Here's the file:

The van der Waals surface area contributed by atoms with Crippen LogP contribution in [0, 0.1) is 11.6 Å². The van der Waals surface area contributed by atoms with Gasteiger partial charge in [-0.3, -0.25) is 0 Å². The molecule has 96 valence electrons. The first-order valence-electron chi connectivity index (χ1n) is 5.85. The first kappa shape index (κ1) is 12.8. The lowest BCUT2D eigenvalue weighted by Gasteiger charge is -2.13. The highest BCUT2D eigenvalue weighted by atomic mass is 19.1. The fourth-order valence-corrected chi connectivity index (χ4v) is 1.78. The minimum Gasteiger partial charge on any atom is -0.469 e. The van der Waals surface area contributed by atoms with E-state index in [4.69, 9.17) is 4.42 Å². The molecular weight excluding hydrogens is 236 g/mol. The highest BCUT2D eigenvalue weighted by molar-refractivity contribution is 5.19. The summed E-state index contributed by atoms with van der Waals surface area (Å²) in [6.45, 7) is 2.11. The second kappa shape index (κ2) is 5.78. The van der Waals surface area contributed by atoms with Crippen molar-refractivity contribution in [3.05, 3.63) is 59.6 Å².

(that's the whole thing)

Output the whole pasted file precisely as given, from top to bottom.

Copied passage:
The van der Waals surface area contributed by atoms with Crippen LogP contribution in [0, 0.1) is 11.6 Å². The van der Waals surface area contributed by atoms with Gasteiger partial charge in [-0.3, -0.25) is 0 Å². The molecule has 96 valence electrons. The first-order valence-electron chi connectivity index (χ1n) is 5.85. The first kappa shape index (κ1) is 12.8. The lowest BCUT2D eigenvalue weighted by Gasteiger charge is -2.13. The highest BCUT2D eigenvalue weighted by atomic mass is 19.1. The fourth-order valence-corrected chi connectivity index (χ4v) is 1.78. The minimum Gasteiger partial charge on any atom is -0.469 e. The van der Waals surface area contributed by atoms with E-state index in [4.69, 9.17) is 4.42 Å². The molecular weight excluding hydrogens is 236 g/mol. The highest BCUT2D eigenvalue weighted by molar-refractivity contribution is 5.19. The summed E-state index contributed by atoms with van der Waals surface area (Å²) in [6.45, 7) is 2.11. The second kappa shape index (κ2) is 5.78. The van der Waals surface area contributed by atoms with Crippen molar-refractivity contribution in [3.05, 3.63) is 59.6 Å².